It’s evening on sandy bank along the Columbia river just west of Vancouver, Washington. As the sun glistens of the water, a small group of children play at the water’s edge under the watchful eyes of their parents. These children have two things in common. They were all born with some kind of cleft (lip and/or palate), and they are all beautiful.

We drove up to Vancouver from Eugene, Oregon, that day on about 24 hours notice. Smile Oregon, a local charity founded in 2008 to assist families of cleft children organized a photo session with a Vancouver-based professional photographer who donated his time to the cause. Smile Oregon gathered kids of various ages—three months to seven years—to be poster children for the benefit of their fellow cleft kids throughout the state.

How did we come to be involved with this shoot?

A simple answer: Anna is a natural model. She was our “spokesmodel” in 2007 when we raised over $2000 to buy cleft bears for area families, and she is as much a ham today as she was when she crawled all over a TV studio at 19 months of age.

She proved that at her most recent appointment at Doernbecher Children’s Hospital. We had her in that day to re-establish care after a four-year absence in anticipation of her next surgery in two to three years. Her surgeon—who serves on Smile Oregon’s board of directors—brought a few of her colleagues with her to Anna’s appointment. Anna was the center of attention, which she loves, and she laughed and smiled through the whole visit. I am certain that her surgeon recommended her after that appointment: maybe later that same day.

So we follow the directions, driving as far as the road will take us, and then trudge through loose sand for the last quarter-mile to find the spot. It’s a hot July day and there’s little shade, but the kids don’t care: they’re having way too much. The only concern is sunburn, and we’ve brought along a big bottle of sunscreen to share.

Despite the heat, the kids have a blast playing in the water and the wet sand. The best part for us that day: we met one of the families that got a free cleft bear from Doernbecher. Hearing how much that bear has come to mean to a four year old boy who went through the same surgery Anna did makes the hike and the heat worth it.

The other great part: after the photographer posts some of his stunning photos on Facebook—and I share them—I get a comment from a friend. I’ve never met him in person, but we know each other through a common dedication to helping kids born with cleft lip and palate. Here’s what he wrote:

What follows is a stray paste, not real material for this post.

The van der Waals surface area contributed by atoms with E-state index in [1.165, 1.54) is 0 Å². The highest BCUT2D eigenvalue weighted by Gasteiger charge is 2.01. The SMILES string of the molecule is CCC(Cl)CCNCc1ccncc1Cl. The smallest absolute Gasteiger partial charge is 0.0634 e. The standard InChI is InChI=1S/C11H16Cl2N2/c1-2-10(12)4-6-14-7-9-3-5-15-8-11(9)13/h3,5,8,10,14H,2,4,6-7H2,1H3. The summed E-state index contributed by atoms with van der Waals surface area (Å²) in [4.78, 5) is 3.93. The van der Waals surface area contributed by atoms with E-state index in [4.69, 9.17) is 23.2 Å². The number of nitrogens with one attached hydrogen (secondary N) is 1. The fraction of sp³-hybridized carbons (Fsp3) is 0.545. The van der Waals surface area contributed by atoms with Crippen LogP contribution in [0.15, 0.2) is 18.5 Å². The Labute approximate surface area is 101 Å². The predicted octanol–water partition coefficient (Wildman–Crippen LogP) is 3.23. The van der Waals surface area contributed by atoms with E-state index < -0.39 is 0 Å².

David…you have no idea how this made my day! Anna is stunning…as are all these kids. As someone who has walked…and continues to walk… in their shoes, I can’t help but feel how uplifting and empowering an experience this must have been for them. They may not feel it now, but trust me, it will serve them well. It will help them hear the most important voice they need to hear….their own….”I am beautiful”

I can’t add anything more to that.

Photos @2012 by Red Letter Days. I’ve only included Anna’s photos in this post out of respect for the privacy of the other families. The children will be featured as the newest faces of Smile Oregon over the next few months, and when you see them you’ll agree that all the kids are as beautiful as Anna is. Or, if you’re on Facebook, you can visit Smile Oregon and Red Letter Days Photography and see the photos now.


2 thoughts on “Beautiful

  1. Welcome to any FMF visitors today. I’ve bent the rules a bit, but I wasn’t able to come up with anything better than this post I’d already written, and the subject, of course, is still very important to me. Blessings to you and thanks for visiting.


  2. yes, she is a beauty! little ones who brave tough challenges at an early age seem to have an extra dispensation of grace and joy that brings beauty that no one can deny. lovely share!


Leave a Reply

Fill in your details below or click an icon to log in: Logo

You are commenting using your account. Log Out / Change )

Twitter picture

You are commenting using your Twitter account. Log Out / Change )

Facebook photo

You are commenting using your Facebook account. Log Out / Change )

Google+ photo

You are commenting using your Google+ account. Log Out / Change )

Connecting to %s